"Appalachian History" - 1 new article
It was Ohio’s longest-lived narrow gauge railroad.
Monroe County’s rugged terrain hindered commerce and communication during the 1800s. In the early 1870s Woodsfield businessmen, led by banker Samuel L. Mooney, promoted a narrow-gauge railroad to connect to the Baltimore and Ohio at Bellaire.
Narrow gauge railroads were popular during this boom era because they cost less to build and operate than standard-gauge lines and could traverse sharp curves and steep terrain. The Bellaire and Southwestern Railway was completed through Armstrong’s Mills and Beallsville to Woodsfield in December 1879, giving Monroe County a welcome modern link to the rest of the country.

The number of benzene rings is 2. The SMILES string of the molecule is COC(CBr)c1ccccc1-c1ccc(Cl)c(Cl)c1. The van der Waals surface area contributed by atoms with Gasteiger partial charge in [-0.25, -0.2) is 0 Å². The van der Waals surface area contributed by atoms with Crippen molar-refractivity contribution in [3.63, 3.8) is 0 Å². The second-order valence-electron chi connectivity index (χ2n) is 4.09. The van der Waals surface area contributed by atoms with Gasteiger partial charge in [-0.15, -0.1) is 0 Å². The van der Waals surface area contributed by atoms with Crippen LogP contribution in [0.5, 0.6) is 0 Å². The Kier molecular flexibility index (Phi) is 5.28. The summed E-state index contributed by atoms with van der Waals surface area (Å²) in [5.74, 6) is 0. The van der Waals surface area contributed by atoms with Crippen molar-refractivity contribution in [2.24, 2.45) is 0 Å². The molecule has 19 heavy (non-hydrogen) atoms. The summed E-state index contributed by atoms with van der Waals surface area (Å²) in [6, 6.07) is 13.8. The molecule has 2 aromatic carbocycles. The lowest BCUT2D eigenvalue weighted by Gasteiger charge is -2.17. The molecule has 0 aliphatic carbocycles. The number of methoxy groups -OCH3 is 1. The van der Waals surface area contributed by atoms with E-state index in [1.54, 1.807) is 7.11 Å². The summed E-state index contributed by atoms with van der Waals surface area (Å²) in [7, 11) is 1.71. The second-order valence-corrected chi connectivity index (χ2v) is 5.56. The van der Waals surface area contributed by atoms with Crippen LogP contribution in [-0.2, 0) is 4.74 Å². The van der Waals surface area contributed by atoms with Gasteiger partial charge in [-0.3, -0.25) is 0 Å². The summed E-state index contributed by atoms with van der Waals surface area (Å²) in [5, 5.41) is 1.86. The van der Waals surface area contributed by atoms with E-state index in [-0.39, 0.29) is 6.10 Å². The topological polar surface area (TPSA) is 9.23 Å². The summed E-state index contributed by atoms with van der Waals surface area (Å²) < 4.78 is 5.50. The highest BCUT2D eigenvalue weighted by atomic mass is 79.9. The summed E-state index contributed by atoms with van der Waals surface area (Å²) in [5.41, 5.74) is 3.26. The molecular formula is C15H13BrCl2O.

Its initial success prompted its extension westward, and it was soon renamed the Bellaire, Zanesville, and Cincinnati Railway, reaching Zanesville via Caldwell in late 1883.
While it served a vital role in the Monroe County life, by 1886 the BZ&C had defaulted on its construction bonds and entered the first of many receiverships. Its 300 trestles and bridges were expensive to maintain; frequent landslides added to operating costs.
Only the coal and oil booms of the 1890s, along with convoluted financing schemes, kept the railroad operating into the 20th century; a benefit for the people of Monroe County if not its stockholders. Reborn as the Ohio River and Western (locally called the “Old, Rusty, and Wobbly”) in 1902, it continued to operate at a loss until the Great Depression. The Village of Woodsfield had staged a ceremony for the first narrow gauge train to arrive in town Tuesday December 2nd, 1879. Similarly, a ceremony was held on Memorial Day May 30, 1931 for the last train. Hundreds turned out. The BZ&C had lasted 52 years.
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